Backwoods Witchcraft: Conjure & Folk Magic from Appalachia
By Jake Richards
Foreward by Starr Casas
Weiser Books June 2019
As magical practitioners, we often think that older is better. We look to the Old World and to antiquity to find the oldest, most obscure lore and practices because they are the best. Right? Living in North America we are lucky because of how rich and diverse the magical practices and folk ways of our land are. North American folk magic is spread across such a wide area, encompassing an array of diverse cultures and histories. Here there is a distillation of Old World practices brought over from Europe that have blended with traditions from the indegenous peoples whose practices are just as diverse. In the Southwestern United States, European practices brushed up against existing traditions of Mexican folk magic. The Southeastern United States draws influences from the Caribbean Islands, African diaspora, Native American Traditions and Catholic folk magic. There are the Pennsylvania Dutch in the North East with their Pow-Wow, and a melting pot of Jewish Mysticism, Italian Folk Magic, and Irish folklore. These are just a few of the practices unique to some of the areas in the United States, not to mention Canada, and the influence of the New Age and Neo-pagan movements.
Appalachian Folk Magic
From the Ohio River Valley, through the Carolinas and down into the Deep South stretch the oldest mountains in the world-the Appalachia. It is in the misty valleys and dense forests of these mountains that the deep roots of Appalachian folk magic were first set down. A blending of the Old World and the New, the Appalachian mountains strech from the Northeastern United States into the South. Settled by Irish, Scottish and German immigrants, this land has been worked by many hands including those brought over in the Slave Trade. A land that also belongs to the Cherokee and other Native peoples, Appalachia has been home to many people. These people have left their mark on the land, and have contributed to the culture here.
In his book, Backwoods Witchcraft, Appalachian native Jake Richards bares all, delivering the customs that have been passed down through generations of mountaineers within his family. Jake owns and operates Little Chicago Conjure, which provides a wide selection of folk charms, spiritual supplies, and magical accoutrement. Jake lives in eastern Tennessee in the town of Jonesborough. Generations of his family have lived, farmed and mined this land.
Right off the bat, when reading this book, you get the sense that this is a very deep a personal work. The stories, practices and lessons here are part of Richards’ family heritage. He pays homage to his diverse ancestry, which is representative of the cultural blending of this area. The author tells the tales of his grandmothers and grandfathers, and the birthrights which they passed down to him through blood and spirit. A descendent of water witches, healing preachers and prophetic grannies, he was brought up surrounded by the magic and devotion of Appalachian folk ways. Richards embraces the practices of his predecessors, and recognizes the important role that their Christian faith played in their beliefs. The book is peppered with Bible verses from the King James Bible, which are used to heal, to protect and to destroy enemies.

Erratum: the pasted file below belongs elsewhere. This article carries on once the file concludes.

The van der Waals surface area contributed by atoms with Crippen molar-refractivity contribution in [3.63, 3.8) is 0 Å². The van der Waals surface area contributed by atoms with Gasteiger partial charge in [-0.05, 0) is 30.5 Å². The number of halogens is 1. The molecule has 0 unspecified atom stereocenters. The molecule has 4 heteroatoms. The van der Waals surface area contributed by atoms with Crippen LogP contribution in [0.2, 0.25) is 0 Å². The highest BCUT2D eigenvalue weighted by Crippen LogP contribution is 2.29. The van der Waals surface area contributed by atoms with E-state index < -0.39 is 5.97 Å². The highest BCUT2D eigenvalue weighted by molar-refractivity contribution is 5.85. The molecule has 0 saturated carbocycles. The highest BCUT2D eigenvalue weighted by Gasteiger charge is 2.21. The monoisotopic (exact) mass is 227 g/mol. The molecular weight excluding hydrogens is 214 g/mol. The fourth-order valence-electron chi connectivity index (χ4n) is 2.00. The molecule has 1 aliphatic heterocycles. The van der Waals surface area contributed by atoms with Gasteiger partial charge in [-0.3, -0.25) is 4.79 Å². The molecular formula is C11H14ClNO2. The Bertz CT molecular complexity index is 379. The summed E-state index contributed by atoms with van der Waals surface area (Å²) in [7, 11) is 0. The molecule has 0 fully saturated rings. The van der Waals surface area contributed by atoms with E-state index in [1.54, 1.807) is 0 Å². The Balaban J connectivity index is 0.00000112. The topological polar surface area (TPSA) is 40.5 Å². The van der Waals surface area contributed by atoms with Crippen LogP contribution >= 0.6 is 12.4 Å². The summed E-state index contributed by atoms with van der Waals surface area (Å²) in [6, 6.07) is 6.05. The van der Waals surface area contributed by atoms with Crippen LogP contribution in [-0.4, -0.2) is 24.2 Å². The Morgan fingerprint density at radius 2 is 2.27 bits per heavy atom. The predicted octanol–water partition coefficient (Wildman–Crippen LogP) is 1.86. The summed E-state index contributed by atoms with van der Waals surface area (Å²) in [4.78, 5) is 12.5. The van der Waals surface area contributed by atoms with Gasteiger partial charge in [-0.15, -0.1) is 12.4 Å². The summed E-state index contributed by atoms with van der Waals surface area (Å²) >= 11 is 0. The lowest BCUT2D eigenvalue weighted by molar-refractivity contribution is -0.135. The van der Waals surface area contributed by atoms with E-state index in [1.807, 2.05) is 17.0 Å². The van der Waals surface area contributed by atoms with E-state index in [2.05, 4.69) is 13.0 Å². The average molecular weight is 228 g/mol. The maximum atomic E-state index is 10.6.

The book reads in a conversational and casual style, much in the way this lore would have been passed on, through the stories and events of daily life. Special family recipes and charms that would have made the lives of these hard-working people a little easier are treated as treasured heirlooms. The reader is treated to these intimate first hand accounts of the life of an Appalachian mountaineer, and the blood, sweat and tears that has been offered to this land.
Richards describes the importance of the land and the ancestors who lived and died here. He explains the importance of the local landscape, its terrain and its unique seasons. The knowledge preserved in this book comes directly from the land, and the spirits that reside here. The folklore and superstitions of Irish and Scottish immigrants and Native American spirits are introduced in stories and folk tales told by the people that live here. The mountains are home to several spirits that Richards describes in detail from “haints”-ghosts or demons, to animal spirits and the Little People of the indigenous tribes.
The book is full of personal experiences, family stories and folk traditions passed down from one to another. Richards bears the torch, bringing this knowledge into the next generation. He gives detailed instructions on methods of rootwork, using holy waters, laying tricks and working traditional spells such as the quincux pattern, bottle magic and the making of doll babies. This anthropologically valuable book provides an indepth look at one of many diverse traditions of American Folk Magic from an individual steeped in its traditions since birth.